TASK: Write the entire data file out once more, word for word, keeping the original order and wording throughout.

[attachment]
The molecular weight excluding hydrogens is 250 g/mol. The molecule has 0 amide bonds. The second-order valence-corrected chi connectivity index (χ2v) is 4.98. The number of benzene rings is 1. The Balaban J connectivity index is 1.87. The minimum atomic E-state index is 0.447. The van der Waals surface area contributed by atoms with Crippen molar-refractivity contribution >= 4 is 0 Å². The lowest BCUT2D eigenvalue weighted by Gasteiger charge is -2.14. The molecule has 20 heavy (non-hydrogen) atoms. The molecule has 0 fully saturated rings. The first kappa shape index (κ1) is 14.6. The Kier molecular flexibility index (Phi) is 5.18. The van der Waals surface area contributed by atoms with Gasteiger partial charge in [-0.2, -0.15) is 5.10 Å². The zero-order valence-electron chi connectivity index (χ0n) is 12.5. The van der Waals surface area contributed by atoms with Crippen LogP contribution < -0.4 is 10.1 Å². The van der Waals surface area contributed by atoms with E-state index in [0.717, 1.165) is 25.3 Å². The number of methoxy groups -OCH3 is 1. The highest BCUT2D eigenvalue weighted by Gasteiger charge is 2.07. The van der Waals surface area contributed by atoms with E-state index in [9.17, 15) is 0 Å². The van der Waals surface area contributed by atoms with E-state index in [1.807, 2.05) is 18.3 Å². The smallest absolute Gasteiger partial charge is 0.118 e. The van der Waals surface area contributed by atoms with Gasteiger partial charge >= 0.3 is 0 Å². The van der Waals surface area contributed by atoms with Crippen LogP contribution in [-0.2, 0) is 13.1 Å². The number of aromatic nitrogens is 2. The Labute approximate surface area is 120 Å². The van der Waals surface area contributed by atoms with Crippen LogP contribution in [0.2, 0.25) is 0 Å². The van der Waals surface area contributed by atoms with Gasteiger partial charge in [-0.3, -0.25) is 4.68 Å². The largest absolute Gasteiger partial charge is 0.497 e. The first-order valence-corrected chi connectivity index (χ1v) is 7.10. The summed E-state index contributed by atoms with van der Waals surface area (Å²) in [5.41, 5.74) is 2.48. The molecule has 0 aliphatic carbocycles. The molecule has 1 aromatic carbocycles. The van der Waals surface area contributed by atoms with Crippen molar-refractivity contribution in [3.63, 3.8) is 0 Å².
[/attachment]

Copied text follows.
The molecular weight excluding hydrogens is 250 g/mol. The molecule has 0 amide bonds. The second-order valence-corrected chi connectivity index (χ2v) is 4.98. The number of benzene rings is 1. The Balaban J connectivity index is 1.87. The minimum atomic E-state index is 0.447. The van der Waals surface area contributed by atoms with Crippen molar-refractivity contribution >= 4 is 0 Å². The lowest BCUT2D eigenvalue weighted by Gasteiger charge is -2.14. The molecule has 20 heavy (non-hydrogen) atoms. The molecule has 0 fully saturated rings. The first kappa shape index (κ1) is 14.6. The Kier molecular flexibility index (Phi) is 5.18. The van der Waals surface area contributed by atoms with Gasteiger partial charge in [-0.2, -0.15) is 5.10 Å². The zero-order valence-electron chi connectivity index (χ0n) is 12.5. The van der Waals surface area contributed by atoms with Crippen LogP contribution < -0.4 is 10.1 Å². The van der Waals surface area contributed by atoms with E-state index in [0.717, 1.165) is 25.3 Å². The number of methoxy groups -OCH3 is 1. The highest BCUT2D eigenvalue weighted by Gasteiger charge is 2.07. The van der Waals surface area contributed by atoms with E-state index in [9.17, 15) is 0 Å². The van der Waals surface area contributed by atoms with E-state index in [1.807, 2.05) is 18.3 Å². The smallest absolute Gasteiger partial charge is 0.118 e. The van der Waals surface area contributed by atoms with Gasteiger partial charge >= 0.3 is 0 Å². The van der Waals surface area contributed by atoms with Crippen LogP contribution in [-0.2, 0) is 13.1 Å². The number of aromatic nitrogens is 2. The Labute approximate surface area is 120 Å². The van der Waals surface area contributed by atoms with Crippen LogP contribution in [0.2, 0.25) is 0 Å². The van der Waals surface area contributed by atoms with Gasteiger partial charge in [-0.3, -0.25) is 4.68 Å². The largest absolute Gasteiger partial charge is 0.497 e. The first-order valence-corrected chi connectivity index (χ1v) is 7.10. The summed E-state index contributed by atoms with van der Waals surface area (Å²) in [5.41, 5.74) is 2.48. The molecule has 0 aliphatic carbocycles. The molecule has 1 aromatic carbocycles. The van der Waals surface area contributed by atoms with Crippen molar-refractivity contribution in [3.63, 3.8) is 0 Å².